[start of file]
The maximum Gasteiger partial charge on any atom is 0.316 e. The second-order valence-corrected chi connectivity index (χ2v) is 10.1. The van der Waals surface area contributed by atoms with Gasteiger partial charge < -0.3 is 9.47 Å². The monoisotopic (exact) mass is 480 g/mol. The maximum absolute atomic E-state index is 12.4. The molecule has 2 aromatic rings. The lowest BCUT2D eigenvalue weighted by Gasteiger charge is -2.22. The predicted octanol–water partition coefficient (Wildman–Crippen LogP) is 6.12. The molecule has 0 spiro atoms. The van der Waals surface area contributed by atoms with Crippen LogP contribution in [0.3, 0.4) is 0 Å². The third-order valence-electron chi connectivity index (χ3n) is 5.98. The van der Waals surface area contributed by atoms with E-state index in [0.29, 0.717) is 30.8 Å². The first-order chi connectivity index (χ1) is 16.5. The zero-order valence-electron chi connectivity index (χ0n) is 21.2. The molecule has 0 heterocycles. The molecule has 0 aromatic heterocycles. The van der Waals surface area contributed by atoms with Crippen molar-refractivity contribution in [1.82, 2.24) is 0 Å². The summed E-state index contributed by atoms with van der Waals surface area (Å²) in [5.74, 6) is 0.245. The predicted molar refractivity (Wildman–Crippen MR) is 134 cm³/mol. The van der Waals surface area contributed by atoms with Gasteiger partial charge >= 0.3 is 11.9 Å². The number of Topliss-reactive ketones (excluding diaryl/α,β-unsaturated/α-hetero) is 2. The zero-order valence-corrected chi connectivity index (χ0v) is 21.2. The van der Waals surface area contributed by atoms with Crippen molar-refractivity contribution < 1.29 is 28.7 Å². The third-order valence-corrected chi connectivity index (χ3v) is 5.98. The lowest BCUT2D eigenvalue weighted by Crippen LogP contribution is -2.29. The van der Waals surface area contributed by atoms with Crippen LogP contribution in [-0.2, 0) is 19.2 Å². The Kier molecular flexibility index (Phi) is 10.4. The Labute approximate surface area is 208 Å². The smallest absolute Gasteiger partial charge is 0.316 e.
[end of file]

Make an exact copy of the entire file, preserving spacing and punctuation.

The maximum Gasteiger partial charge on any atom is 0.316 e. The second-order valence-corrected chi connectivity index (χ2v) is 10.1. The van der Waals surface area contributed by atoms with Gasteiger partial charge < -0.3 is 9.47 Å². The monoisotopic (exact) mass is 480 g/mol. The maximum absolute atomic E-state index is 12.4. The molecule has 2 aromatic rings. The lowest BCUT2D eigenvalue weighted by Gasteiger charge is -2.22. The predicted octanol–water partition coefficient (Wildman–Crippen LogP) is 6.12. The molecule has 0 spiro atoms. The van der Waals surface area contributed by atoms with Crippen LogP contribution in [0.3, 0.4) is 0 Å². The third-order valence-electron chi connectivity index (χ3n) is 5.98. The van der Waals surface area contributed by atoms with E-state index in [0.29, 0.717) is 30.8 Å². The first-order chi connectivity index (χ1) is 16.5. The zero-order valence-electron chi connectivity index (χ0n) is 21.2. The molecule has 0 heterocycles. The molecule has 0 aromatic heterocycles. The van der Waals surface area contributed by atoms with Crippen molar-refractivity contribution in [1.82, 2.24) is 0 Å². The summed E-state index contributed by atoms with van der Waals surface area (Å²) in [5.74, 6) is 0.245. The predicted molar refractivity (Wildman–Crippen MR) is 134 cm³/mol. The van der Waals surface area contributed by atoms with Gasteiger partial charge >= 0.3 is 11.9 Å². The number of Topliss-reactive ketones (excluding diaryl/α,β-unsaturated/α-hetero) is 2. The zero-order valence-corrected chi connectivity index (χ0v) is 21.2. The van der Waals surface area contributed by atoms with Crippen molar-refractivity contribution < 1.29 is 28.7 Å². The third-order valence-corrected chi connectivity index (χ3v) is 5.98. The lowest BCUT2D eigenvalue weighted by Crippen LogP contribution is -2.29. The van der Waals surface area contributed by atoms with Crippen LogP contribution in [-0.2, 0) is 19.2 Å². The Kier molecular flexibility index (Phi) is 10.4. The Labute approximate surface area is 208 Å². The smallest absolute Gasteiger partial charge is 0.316 e.